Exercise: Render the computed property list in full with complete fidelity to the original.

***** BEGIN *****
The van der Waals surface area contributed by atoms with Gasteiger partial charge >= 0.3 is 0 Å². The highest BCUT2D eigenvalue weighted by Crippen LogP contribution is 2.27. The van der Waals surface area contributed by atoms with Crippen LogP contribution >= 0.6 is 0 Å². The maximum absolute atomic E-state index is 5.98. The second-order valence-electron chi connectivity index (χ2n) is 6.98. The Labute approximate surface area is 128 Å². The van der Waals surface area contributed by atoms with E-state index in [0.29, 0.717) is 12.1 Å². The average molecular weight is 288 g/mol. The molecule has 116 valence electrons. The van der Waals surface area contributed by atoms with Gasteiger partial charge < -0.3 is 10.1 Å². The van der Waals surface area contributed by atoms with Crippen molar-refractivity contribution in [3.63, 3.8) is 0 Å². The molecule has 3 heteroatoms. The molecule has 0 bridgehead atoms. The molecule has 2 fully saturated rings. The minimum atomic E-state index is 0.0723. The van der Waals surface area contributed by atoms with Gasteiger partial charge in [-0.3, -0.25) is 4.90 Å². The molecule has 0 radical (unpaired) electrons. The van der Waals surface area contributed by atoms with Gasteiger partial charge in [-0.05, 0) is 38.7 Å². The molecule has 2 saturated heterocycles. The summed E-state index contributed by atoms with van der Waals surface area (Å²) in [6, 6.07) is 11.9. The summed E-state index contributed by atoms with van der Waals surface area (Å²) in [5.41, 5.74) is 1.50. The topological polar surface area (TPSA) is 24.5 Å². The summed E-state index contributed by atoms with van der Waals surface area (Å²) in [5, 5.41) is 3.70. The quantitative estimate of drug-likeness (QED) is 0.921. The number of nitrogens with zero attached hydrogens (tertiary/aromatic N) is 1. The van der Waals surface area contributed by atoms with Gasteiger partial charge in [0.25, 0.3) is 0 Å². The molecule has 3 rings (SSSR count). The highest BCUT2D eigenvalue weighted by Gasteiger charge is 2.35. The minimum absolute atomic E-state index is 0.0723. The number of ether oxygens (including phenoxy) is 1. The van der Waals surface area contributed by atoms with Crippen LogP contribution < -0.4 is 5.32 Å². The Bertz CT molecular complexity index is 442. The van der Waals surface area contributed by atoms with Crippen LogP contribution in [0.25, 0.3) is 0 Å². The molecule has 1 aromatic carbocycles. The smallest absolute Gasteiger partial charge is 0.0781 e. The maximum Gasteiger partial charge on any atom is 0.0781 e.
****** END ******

The van der Waals surface area contributed by atoms with Gasteiger partial charge >= 0.3 is 0 Å². The highest BCUT2D eigenvalue weighted by Crippen LogP contribution is 2.27. The van der Waals surface area contributed by atoms with Crippen LogP contribution >= 0.6 is 0 Å². The maximum absolute atomic E-state index is 5.98. The second-order valence-electron chi connectivity index (χ2n) is 6.98. The Labute approximate surface area is 128 Å². The van der Waals surface area contributed by atoms with E-state index in [0.29, 0.717) is 12.1 Å². The average molecular weight is 288 g/mol. The molecule has 116 valence electrons. The van der Waals surface area contributed by atoms with Gasteiger partial charge < -0.3 is 10.1 Å². The van der Waals surface area contributed by atoms with Crippen molar-refractivity contribution in [3.63, 3.8) is 0 Å². The molecule has 3 heteroatoms. The molecule has 0 bridgehead atoms. The molecule has 2 fully saturated rings. The minimum atomic E-state index is 0.0723. The van der Waals surface area contributed by atoms with Gasteiger partial charge in [-0.3, -0.25) is 4.90 Å². The molecule has 0 radical (unpaired) electrons. The van der Waals surface area contributed by atoms with Gasteiger partial charge in [-0.05, 0) is 38.7 Å². The molecule has 2 saturated heterocycles. The summed E-state index contributed by atoms with van der Waals surface area (Å²) in [6, 6.07) is 11.9. The summed E-state index contributed by atoms with van der Waals surface area (Å²) in [5.41, 5.74) is 1.50. The topological polar surface area (TPSA) is 24.5 Å². The summed E-state index contributed by atoms with van der Waals surface area (Å²) in [5, 5.41) is 3.70. The quantitative estimate of drug-likeness (QED) is 0.921. The number of nitrogens with zero attached hydrogens (tertiary/aromatic N) is 1. The van der Waals surface area contributed by atoms with Gasteiger partial charge in [0.25, 0.3) is 0 Å². The molecule has 3 rings (SSSR count). The highest BCUT2D eigenvalue weighted by Gasteiger charge is 2.35. The minimum absolute atomic E-state index is 0.0723. The number of ether oxygens (including phenoxy) is 1. The van der Waals surface area contributed by atoms with Crippen LogP contribution < -0.4 is 5.32 Å². The Bertz CT molecular complexity index is 442. The van der Waals surface area contributed by atoms with Crippen LogP contribution in [0.25, 0.3) is 0 Å². The molecule has 1 aromatic carbocycles. The smallest absolute Gasteiger partial charge is 0.0781 e. The maximum Gasteiger partial charge on any atom is 0.0781 e.